As I go back to work today, I am reminded that if it weren’t for Jesus Christ my savior, my toil would be meaningless – a chasing after the wind. But I have been made alive in Christ, by grace through faith. His life and work gives meaning to mine. Every effort I make, rooted in faith yields fruit – not for my glory but for His. For I am God’s handiwork, created in Christ Jesus to do good works, which God prepared in advance for me to do (Eph. 2:10).

Check out this skit on Eph. 2:10 — https://www.youtube.com/watch?v=3QCkBL2DfVg

Have a blessed day!

Sam, KIC

 

 

He is Faithful, we are Sinful, His Grace Covers Us

Today’s reading is taken from Nehemiah 11 & Matthew 21:23-32.

The Israelites through the ages have been a people who have had front-row seats to witness the faithfulness and patience of the Lord. Time and time again these ‘stiff-necked’ people tested Him beyond reason. Starting with the ‘golden calf’ incident at Mount Sinai all the way to the Asherah Poles in Josiah’s day, the people responded to His faithfulness with scorn.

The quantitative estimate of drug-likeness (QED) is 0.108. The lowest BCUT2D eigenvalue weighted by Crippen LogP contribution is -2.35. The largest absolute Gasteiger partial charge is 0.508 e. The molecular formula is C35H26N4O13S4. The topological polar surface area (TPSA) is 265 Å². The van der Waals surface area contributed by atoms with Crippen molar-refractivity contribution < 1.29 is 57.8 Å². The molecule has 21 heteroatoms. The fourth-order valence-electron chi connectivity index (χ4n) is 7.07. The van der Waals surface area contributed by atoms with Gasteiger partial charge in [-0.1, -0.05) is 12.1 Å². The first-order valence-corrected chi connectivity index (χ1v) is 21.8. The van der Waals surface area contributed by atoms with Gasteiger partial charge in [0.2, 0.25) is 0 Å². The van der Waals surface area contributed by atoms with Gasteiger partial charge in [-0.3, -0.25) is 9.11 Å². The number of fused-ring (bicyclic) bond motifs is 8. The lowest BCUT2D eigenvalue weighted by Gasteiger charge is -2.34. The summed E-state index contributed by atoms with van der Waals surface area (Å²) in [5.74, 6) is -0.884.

Reading Nehemiah 11 the first time round will not give you much, just a list of names which are not the easiest to pronounce. However, what unfolds here is part of the restoration of Jerusalem and the revival of Israel. You see God had made a covenant with Abraham in Genesis 12 and created Israel, a chosen nation through his seed. Turned out this nation had a knack for sinfulness and at every turn they challenged God’s authority and purposes. God himself famously states: “I have seen this people, and they are a stiff necked people”. However, not for one moment did God forget his promise to Abraham to make him into a great nation. Although like a father disciplines his child, God disciplined Israel. But never did He throw in the towel and say ‘Okay, I’ve had enough!!’